The schedule also allows me to track my progress and think about what to focus on; at the moment I feel that the blog is quite tailoring-heavy, and I’ve got quite a few features about different tailors coming up, so I’ve scheduled to write some style advice pieces and focus on a couple of accessories brands; hopefully a hatters and a tie manufacturer. So it’s just about offering readers a balance, really, in the hope that I will offer something of interest to every reader.
VR: Have you any particular style or cut philosophy behind your commissions?
AC: I have always loved the Jazz-Age tailoring and the very strong Art Deco style that evolved in tailored menswear during the 1920s and ’30s – because obviously, as I mentioned above, it was the clothing worn by the famous Jazz Singers of the Roaring ’20s that got me into classic style in the first place.
During the ’20s and ’30s a passion for expressive, colourful tailoring and menswear exploded onto the world-screen for the first time; the world had just emerged from the repression of the Victorian and Edwardian eras, and out from under the shadow of the Great War. For the first time people were able to relax, experiment and enjoy looking and feeling good. The result for men’s tailoring was that everything became richly coloured and structured – strong roped shoulders, hourglass waists, big peaked lapels, broad chests, double-breasted cuts and waistcoats, flowing pleated trousers – huge chunky overcoats, big fedora hats, colourful ties, pocket handkerchiefs, fine silks, correspondent shoes – it all happens during the Jazz Age.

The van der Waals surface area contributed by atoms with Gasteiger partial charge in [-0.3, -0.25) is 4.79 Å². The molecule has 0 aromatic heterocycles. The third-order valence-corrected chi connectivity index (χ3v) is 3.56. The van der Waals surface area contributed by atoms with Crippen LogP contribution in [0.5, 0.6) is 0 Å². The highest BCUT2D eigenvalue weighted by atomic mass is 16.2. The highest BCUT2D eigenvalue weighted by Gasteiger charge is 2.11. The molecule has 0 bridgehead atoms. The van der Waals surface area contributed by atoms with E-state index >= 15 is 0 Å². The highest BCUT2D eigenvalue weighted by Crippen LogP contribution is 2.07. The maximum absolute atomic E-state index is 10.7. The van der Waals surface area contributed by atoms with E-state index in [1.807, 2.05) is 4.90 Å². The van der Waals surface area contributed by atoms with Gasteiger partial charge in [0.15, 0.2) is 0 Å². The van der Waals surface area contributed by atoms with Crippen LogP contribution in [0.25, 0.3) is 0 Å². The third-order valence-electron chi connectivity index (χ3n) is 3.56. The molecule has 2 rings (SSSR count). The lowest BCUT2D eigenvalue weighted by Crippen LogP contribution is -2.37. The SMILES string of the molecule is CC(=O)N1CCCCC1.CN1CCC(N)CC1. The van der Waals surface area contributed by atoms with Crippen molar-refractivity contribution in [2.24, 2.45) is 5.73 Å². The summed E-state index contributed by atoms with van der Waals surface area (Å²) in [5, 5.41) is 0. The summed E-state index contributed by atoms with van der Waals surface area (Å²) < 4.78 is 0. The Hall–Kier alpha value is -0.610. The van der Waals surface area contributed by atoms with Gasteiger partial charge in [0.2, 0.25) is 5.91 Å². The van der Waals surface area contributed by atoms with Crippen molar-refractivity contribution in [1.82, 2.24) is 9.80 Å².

This sense of expressive and masculine style has always appealed to me, and when I design my bespoke commissions and dress in tailoring on a day-to-day basis, I spend a lot of time trying to capture this sense of optimism and flamboyance. I look through archival material, read about the 1920s and ’30s trends, and study the shapes, cuts, cloths and patterns used in Art Deco menswear, before choosing how I want my suits cut and styled.
VR: Why should Keikari’s readers have a look at your site?
AC: I hope above all that Keikari’s readers would find my site engaging. It’s a site which focuses on and offers in-depth insights into classic, sartorial and tailored style – the site aims to give readers in-depth and exclusive insights into all areas of the luxury menswear industry, and some inspiring style advice all in one place.
The whole point of the site is to share my deeply-rooted passion for sartorial style, so the blog is a place for readers who want to engage (as I do) in the world of sartorial style; good shoes, fine tailoring, beautiful suits and lovely accessories. We all love these things – so Thestudenttailor is a place for readers to go and enjoy reading about a young guy’s friendly and unfussy approach to masculine elegance and sartorial style, and hopefully learn something new along the way.